Kit Eginton

A New Year’s Postscript


ISSUE 96 | PROPHECIES | JAN 2021


Still from Unicorn Riot’s coverage of the George Floyd Uprising in Minneapolis


2020 is over, but our problems aren’t. Over the course of last year, the challenges of the 21st century became even clearer: capitalism, ecological degradation, fascism, race, caste, empire. But it is with absolute, unfeigned sincerity that I write that 2020 has given me wild hope. I’d like to share four thoughts I had this year that underlie this feeling.

Don’t take blackpills.

A blackpill is a line of thinking that leads to despair, that convinces you the only option is to lie down and rot (or to exact an impotent revenge—think Elliot Rodger).

The first thing to remember when you find yourself taking a blackpill is that if it didn’t feel true, it wouldn’t have convinced enough people for you to encounter it. There are false but convincing ideas. So while it might be legit, you shouldn’t trust that it’s true just because you can’t reason your way out of it.

The second thing is to think about all the other people who have taken blackpills you find absurd. For example, if you’re reading this, you probably don’t buy the incel blackpill, that any man below a five who’s not rich has no chance of a fulfilling, faithful relationship with a woman. But your blackpill may be just as incorrect as that one—it’s just one designed to appeal to your individual fears.

Emotions (affective structures) operate the same way irrespective of the scale of the reality they’re referring to. Climate despair relies on the affective structures of the uncanny, the fall from grace, and the consciousness that all things are mortal. Though the scale of the catastrophes that mark our era is unprecedented, the feelings that we experience about those disasters are not new. “Climate fiction,” the genre of stories that explore climate change, relies on tropes that have been used in family sagas, writings about the death of empire, religious texts, etc. for literally millennia. So avoid identifying the sense you have that all is lost with the reality; the map is not the territory, and in fact it was made to represent a bygone world. The feelings you have about climate are the same feelings as those others have had about other things since prehistory.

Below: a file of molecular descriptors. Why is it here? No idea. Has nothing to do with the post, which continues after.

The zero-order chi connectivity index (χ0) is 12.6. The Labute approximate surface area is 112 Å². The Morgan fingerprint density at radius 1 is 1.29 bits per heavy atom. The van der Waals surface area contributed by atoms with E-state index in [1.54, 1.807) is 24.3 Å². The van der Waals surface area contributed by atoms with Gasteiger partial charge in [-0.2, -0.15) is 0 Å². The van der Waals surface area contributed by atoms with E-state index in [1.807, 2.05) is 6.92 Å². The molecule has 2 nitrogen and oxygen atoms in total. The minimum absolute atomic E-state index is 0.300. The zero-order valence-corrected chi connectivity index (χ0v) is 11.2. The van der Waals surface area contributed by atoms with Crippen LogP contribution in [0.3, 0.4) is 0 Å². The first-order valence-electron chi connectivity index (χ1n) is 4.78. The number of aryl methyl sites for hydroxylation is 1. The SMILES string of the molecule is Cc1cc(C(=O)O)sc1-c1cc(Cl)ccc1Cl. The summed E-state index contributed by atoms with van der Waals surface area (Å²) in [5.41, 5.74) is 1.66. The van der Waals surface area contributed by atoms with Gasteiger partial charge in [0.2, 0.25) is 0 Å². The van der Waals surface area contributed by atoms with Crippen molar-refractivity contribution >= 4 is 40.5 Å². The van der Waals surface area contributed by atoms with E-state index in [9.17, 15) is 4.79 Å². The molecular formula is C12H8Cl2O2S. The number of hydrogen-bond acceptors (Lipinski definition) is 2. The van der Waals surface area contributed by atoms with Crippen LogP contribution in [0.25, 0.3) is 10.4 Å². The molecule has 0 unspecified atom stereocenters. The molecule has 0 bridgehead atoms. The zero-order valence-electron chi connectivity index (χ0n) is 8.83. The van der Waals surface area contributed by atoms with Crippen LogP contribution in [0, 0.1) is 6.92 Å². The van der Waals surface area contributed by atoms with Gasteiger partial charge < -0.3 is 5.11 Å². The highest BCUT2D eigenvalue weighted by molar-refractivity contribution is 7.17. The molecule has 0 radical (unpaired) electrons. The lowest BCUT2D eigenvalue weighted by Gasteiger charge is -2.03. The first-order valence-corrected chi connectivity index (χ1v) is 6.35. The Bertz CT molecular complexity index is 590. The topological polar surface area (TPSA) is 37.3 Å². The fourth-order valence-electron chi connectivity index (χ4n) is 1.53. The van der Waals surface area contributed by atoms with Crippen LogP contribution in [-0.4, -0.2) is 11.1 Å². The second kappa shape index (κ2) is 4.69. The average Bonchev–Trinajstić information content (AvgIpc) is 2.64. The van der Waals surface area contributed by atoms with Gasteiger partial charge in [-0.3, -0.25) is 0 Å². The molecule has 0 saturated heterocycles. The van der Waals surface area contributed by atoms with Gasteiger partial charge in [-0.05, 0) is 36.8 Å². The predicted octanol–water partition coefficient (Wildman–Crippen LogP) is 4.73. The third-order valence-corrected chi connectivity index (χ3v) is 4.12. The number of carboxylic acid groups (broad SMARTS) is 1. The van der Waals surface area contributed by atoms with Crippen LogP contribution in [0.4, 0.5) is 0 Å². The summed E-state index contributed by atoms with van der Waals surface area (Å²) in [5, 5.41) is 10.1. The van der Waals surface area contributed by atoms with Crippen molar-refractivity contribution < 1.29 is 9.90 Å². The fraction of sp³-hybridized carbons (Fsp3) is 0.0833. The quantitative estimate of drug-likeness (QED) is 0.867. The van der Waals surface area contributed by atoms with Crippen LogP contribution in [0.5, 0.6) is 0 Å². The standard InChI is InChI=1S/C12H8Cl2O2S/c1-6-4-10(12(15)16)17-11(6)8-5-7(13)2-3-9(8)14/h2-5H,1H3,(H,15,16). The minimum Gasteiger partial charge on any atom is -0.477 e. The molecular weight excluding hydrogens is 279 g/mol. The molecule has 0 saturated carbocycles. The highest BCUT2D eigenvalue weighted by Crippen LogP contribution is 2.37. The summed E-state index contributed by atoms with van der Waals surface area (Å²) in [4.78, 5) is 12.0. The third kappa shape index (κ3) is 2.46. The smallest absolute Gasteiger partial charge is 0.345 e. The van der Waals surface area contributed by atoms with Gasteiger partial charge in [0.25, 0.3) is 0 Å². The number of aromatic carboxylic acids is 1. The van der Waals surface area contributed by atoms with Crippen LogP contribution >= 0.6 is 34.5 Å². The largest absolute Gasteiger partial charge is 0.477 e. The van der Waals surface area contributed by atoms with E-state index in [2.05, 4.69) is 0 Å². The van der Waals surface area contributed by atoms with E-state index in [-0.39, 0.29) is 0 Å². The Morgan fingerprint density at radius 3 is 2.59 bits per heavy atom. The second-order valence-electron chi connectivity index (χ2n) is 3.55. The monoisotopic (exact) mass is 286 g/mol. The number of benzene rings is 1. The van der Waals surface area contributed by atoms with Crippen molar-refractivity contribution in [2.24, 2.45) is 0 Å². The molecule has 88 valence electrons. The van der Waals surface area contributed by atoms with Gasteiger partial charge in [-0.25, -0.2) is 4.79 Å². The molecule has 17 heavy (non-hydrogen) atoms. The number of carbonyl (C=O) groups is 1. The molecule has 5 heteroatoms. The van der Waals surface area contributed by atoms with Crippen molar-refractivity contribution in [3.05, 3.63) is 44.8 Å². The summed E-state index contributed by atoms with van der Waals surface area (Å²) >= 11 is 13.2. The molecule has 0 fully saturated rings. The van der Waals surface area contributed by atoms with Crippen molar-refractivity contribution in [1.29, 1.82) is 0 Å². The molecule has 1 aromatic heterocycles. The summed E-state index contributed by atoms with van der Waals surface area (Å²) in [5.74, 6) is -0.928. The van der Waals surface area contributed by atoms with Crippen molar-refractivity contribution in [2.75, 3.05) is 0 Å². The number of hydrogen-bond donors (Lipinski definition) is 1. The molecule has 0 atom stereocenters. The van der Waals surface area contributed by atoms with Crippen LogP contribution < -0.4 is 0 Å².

For this reason, it can be healing to consume media from earlier eras. You might think this is escapism, but no. By empathizing with characters who are having the same emotions you’re having, but about totally different problems, you can learn to disentangle your feelings from the material reality, look at the world clear-eyed, and keep your imagination free enough to find new ways to act. Part of the reason climate change is so scary is that it makes death feel real when we’re used to being able to ignore it. Make use of the tremendous resources culture has bestowed upon you to grieve death rather than despairing at it.

It could have been worse.

Yes, the response to the novel coronavirus in the countries where I lived this year (Russia and the US) was really poor. Yes, there is much to be dissatisfied with the world over. But. There are those who say that the world system has a pure, undiluted focus on the extraction of profit. That greed runs the world entirely. And while that may be true, the fact that governments have mounted large-scale responses, however meagerly, suggests some combination of three things: that capital is occasionally able to see beyond quarterly returns to longer-term benefit, or that forces from below have real, though insufficient, strength, or that behavior of elites is not wholly at the service of capital, that they care also about good governance. This doesn’t mean that we can afford not to overthrow the world system, but it does bode better than some doomers would claim for our ability to survive the next few decades. Every good decision our society makes counts, not just the failures.